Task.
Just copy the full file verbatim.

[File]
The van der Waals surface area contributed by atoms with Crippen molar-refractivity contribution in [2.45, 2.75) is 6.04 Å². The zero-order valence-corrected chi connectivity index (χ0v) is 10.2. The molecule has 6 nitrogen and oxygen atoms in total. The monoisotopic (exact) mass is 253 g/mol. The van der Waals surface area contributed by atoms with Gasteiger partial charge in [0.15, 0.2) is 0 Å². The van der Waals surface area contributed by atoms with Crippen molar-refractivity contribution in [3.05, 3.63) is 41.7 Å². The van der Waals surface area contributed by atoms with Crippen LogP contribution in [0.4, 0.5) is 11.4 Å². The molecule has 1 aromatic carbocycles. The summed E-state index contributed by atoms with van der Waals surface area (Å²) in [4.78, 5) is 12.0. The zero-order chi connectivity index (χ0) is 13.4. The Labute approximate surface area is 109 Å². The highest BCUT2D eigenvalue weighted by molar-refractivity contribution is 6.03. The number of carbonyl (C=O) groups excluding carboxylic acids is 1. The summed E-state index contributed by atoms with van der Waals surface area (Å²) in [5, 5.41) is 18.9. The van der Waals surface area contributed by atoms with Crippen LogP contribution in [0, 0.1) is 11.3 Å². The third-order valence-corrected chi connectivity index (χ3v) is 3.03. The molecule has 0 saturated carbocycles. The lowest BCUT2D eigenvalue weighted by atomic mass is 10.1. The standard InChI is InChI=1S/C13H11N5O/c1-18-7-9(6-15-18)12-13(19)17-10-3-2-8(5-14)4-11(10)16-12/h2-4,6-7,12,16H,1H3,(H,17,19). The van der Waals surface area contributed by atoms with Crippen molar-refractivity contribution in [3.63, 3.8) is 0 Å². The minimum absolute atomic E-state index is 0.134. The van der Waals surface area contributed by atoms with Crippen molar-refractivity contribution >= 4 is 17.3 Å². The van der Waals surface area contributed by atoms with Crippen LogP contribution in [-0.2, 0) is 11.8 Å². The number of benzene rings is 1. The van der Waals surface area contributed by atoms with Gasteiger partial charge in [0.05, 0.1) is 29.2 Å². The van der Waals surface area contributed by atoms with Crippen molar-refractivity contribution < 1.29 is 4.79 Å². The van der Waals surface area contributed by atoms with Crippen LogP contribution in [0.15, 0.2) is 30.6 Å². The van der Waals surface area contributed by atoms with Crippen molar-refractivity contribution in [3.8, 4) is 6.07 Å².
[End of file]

The van der Waals surface area contributed by atoms with Crippen molar-refractivity contribution in [2.45, 2.75) is 6.04 Å². The zero-order valence-corrected chi connectivity index (χ0v) is 10.2. The molecule has 6 nitrogen and oxygen atoms in total. The monoisotopic (exact) mass is 253 g/mol. The van der Waals surface area contributed by atoms with Gasteiger partial charge in [0.15, 0.2) is 0 Å². The van der Waals surface area contributed by atoms with Crippen molar-refractivity contribution in [3.05, 3.63) is 41.7 Å². The van der Waals surface area contributed by atoms with Crippen LogP contribution in [0.4, 0.5) is 11.4 Å². The molecule has 1 aromatic carbocycles. The summed E-state index contributed by atoms with van der Waals surface area (Å²) in [4.78, 5) is 12.0. The zero-order chi connectivity index (χ0) is 13.4. The Labute approximate surface area is 109 Å². The highest BCUT2D eigenvalue weighted by molar-refractivity contribution is 6.03. The number of carbonyl (C=O) groups excluding carboxylic acids is 1. The summed E-state index contributed by atoms with van der Waals surface area (Å²) in [5, 5.41) is 18.9. The van der Waals surface area contributed by atoms with Crippen LogP contribution in [0, 0.1) is 11.3 Å². The third-order valence-corrected chi connectivity index (χ3v) is 3.03. The molecule has 0 saturated carbocycles. The lowest BCUT2D eigenvalue weighted by atomic mass is 10.1. The standard InChI is InChI=1S/C13H11N5O/c1-18-7-9(6-15-18)12-13(19)17-10-3-2-8(5-14)4-11(10)16-12/h2-4,6-7,12,16H,1H3,(H,17,19). The van der Waals surface area contributed by atoms with Crippen molar-refractivity contribution in [3.63, 3.8) is 0 Å². The minimum absolute atomic E-state index is 0.134. The van der Waals surface area contributed by atoms with Crippen molar-refractivity contribution >= 4 is 17.3 Å². The van der Waals surface area contributed by atoms with Crippen LogP contribution in [-0.2, 0) is 11.8 Å². The number of benzene rings is 1. The van der Waals surface area contributed by atoms with Gasteiger partial charge in [0.05, 0.1) is 29.2 Å². The van der Waals surface area contributed by atoms with Crippen molar-refractivity contribution < 1.29 is 4.79 Å². The van der Waals surface area contributed by atoms with Crippen LogP contribution in [0.15, 0.2) is 30.6 Å². The van der Waals surface area contributed by atoms with Crippen molar-refractivity contribution in [3.8, 4) is 6.07 Å².